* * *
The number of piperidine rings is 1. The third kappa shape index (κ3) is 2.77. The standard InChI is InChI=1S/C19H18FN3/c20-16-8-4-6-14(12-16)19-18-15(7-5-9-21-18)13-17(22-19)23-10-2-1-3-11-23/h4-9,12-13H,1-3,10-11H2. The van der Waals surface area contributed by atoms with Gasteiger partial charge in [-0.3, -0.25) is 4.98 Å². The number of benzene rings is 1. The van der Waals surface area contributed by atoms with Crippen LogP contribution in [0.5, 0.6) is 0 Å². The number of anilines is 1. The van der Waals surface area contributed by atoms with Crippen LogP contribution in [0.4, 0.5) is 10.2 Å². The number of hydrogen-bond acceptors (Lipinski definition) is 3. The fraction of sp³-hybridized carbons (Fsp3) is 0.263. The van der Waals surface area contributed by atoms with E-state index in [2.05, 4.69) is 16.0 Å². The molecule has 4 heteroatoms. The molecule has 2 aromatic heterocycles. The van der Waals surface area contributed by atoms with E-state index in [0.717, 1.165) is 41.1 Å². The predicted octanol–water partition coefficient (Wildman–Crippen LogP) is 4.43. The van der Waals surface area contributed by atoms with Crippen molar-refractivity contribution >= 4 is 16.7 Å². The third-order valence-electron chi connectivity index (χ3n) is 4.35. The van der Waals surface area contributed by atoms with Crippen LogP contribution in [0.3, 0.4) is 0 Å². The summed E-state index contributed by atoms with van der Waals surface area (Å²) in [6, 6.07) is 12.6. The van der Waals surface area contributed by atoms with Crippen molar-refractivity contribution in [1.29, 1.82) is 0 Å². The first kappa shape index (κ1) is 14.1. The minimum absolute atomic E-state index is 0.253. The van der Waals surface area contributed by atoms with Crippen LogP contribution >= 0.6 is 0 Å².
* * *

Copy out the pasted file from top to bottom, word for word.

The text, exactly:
The number of piperidine rings is 1. The third kappa shape index (κ3) is 2.77. The standard InChI is InChI=1S/C19H18FN3/c20-16-8-4-6-14(12-16)19-18-15(7-5-9-21-18)13-17(22-19)23-10-2-1-3-11-23/h4-9,12-13H,1-3,10-11H2. The van der Waals surface area contributed by atoms with Gasteiger partial charge in [-0.3, -0.25) is 4.98 Å². The number of benzene rings is 1. The van der Waals surface area contributed by atoms with Crippen LogP contribution in [0.5, 0.6) is 0 Å². The number of anilines is 1. The van der Waals surface area contributed by atoms with Crippen LogP contribution in [0.4, 0.5) is 10.2 Å². The number of hydrogen-bond acceptors (Lipinski definition) is 3. The fraction of sp³-hybridized carbons (Fsp3) is 0.263. The van der Waals surface area contributed by atoms with E-state index in [2.05, 4.69) is 16.0 Å². The molecule has 4 heteroatoms. The molecule has 2 aromatic heterocycles. The van der Waals surface area contributed by atoms with E-state index in [0.717, 1.165) is 41.1 Å². The predicted octanol–water partition coefficient (Wildman–Crippen LogP) is 4.43. The van der Waals surface area contributed by atoms with Crippen molar-refractivity contribution >= 4 is 16.7 Å². The third-order valence-electron chi connectivity index (χ3n) is 4.35. The van der Waals surface area contributed by atoms with Crippen LogP contribution in [0.3, 0.4) is 0 Å². The summed E-state index contributed by atoms with van der Waals surface area (Å²) in [6, 6.07) is 12.6. The van der Waals surface area contributed by atoms with Crippen molar-refractivity contribution in [1.29, 1.82) is 0 Å². The first kappa shape index (κ1) is 14.1. The minimum absolute atomic E-state index is 0.253. The van der Waals surface area contributed by atoms with Crippen LogP contribution >= 0.6 is 0 Å².